Physical activities (PA) that are pleasurable are likely to be repeated. Structured gym activities (SGA) are defined as dodging, chasing, and fleeing games. Traditional aerobic exercises (TAE) are defined as treadmill, cycle ergometer, and elliptical exercise. The purpose of this investigation was to compare affect and cardiorespiratory training responses between SGA and TAE in children. Thirty-two participants (9.3±0.2) were randomized to either the SGA or TAE group. Exercise training was seven weeks, with two sessions per week, for 35 minutes per session. Affect was measured by the (+5 (pleasurable) to -5 (displeasurable)) feelings scale. Affect was recorded at the mid-point and end of each exercise session. The 20-meter pacer test was used to assess cardiorespiratory fitness at baseline and post intervention. Affect responses and heart rates were averaged across all exercise sessions. The SGA group scored 2.77±0.2 affect units higher than the TAE group (p < 0.0001). The TAE group significantly increased cardiorespiratory fitness (baseline 47.8±3.8; post 49.1±3.1 ml·kg-1·min-1; p = 0.023) with no change in the SGA group (baseline 46.3±3.5; post 47.2±2.7 ml·kg-1·min-1; p = 0.127). SGA reported more positive affect, suggesting they experienced greater pleasure during the exercise sessions than the TAE participants. SGA activities promote more positive affect, and therefore may increase children's PA participation.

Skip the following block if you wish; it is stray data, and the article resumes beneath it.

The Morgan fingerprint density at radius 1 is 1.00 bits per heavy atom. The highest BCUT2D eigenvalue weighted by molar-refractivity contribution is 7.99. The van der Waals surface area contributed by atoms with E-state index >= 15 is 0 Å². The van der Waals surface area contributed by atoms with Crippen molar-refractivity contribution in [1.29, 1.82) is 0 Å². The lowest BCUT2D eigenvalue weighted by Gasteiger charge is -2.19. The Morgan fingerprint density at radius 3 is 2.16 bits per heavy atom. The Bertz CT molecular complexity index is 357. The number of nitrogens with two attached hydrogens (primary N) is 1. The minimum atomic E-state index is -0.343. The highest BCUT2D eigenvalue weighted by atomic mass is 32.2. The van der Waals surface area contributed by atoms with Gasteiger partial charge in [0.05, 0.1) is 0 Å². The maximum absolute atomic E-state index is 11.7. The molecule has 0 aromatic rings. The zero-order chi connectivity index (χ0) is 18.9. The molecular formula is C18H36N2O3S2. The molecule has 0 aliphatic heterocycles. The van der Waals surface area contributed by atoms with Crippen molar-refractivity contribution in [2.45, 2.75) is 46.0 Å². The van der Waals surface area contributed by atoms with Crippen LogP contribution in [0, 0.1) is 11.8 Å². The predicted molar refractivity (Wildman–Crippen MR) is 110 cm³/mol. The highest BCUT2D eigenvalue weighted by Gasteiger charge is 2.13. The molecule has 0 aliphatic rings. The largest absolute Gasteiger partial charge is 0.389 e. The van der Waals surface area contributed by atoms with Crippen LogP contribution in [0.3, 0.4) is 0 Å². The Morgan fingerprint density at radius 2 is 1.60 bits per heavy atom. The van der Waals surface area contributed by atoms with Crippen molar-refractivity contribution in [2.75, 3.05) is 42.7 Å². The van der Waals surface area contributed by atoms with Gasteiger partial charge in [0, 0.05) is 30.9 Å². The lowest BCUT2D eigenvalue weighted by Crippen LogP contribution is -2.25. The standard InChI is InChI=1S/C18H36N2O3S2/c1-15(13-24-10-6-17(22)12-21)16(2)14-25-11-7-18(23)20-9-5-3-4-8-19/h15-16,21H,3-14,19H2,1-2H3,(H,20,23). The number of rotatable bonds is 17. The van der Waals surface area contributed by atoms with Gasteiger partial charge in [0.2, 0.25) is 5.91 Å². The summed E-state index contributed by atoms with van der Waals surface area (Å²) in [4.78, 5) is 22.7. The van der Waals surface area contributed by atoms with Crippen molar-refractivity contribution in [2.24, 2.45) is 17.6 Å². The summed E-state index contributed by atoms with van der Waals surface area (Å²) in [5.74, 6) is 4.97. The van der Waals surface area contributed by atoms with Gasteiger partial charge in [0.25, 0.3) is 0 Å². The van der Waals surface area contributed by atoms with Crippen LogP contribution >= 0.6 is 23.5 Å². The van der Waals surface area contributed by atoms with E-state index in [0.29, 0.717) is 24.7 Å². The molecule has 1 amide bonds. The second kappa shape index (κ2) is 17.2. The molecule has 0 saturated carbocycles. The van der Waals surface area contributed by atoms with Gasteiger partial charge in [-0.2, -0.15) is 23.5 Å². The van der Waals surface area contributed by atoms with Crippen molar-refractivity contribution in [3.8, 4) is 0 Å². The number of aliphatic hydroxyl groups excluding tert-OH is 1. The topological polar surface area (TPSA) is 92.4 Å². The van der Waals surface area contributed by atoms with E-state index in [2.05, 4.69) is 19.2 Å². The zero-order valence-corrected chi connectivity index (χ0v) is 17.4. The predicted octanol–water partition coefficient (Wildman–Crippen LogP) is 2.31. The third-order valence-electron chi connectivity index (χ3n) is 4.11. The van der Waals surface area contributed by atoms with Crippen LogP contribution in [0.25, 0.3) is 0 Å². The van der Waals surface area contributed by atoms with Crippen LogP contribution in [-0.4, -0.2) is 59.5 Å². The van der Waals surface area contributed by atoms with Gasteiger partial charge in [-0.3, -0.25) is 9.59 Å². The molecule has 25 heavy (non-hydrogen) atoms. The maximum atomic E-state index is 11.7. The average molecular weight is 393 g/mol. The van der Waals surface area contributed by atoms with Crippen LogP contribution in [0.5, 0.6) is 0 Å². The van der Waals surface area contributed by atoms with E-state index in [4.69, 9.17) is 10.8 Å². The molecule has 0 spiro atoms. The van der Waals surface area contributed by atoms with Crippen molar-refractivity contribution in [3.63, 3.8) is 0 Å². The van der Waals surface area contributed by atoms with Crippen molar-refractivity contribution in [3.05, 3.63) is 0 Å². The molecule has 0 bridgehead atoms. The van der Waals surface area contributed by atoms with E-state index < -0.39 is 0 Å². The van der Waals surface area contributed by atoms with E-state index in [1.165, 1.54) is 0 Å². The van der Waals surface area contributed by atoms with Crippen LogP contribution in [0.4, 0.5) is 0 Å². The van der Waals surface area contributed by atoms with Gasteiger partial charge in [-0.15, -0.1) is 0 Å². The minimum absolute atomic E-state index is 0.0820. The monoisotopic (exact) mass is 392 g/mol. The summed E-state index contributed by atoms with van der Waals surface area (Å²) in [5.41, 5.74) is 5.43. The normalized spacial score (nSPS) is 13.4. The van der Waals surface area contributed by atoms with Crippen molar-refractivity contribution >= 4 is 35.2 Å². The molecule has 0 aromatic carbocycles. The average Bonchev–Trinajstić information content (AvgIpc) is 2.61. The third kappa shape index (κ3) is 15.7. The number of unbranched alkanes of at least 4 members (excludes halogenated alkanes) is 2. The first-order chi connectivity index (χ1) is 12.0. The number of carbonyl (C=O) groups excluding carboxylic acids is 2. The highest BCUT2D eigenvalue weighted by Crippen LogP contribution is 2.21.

Int J Exerc Sci
Physical Conditioning, Human; Children; Pleasure; Exercise
Physical activity; Exercise
White, D. A., Rothenberger, S. D., Hunt, L. A., Goss, F. L. Comparison of Affect and Cardiorespiratory Training Responses Between Structured Gym Activities and Traditional Aerobic Exercise in Children. Int J Exerc Sci 9, 16-25 (2016).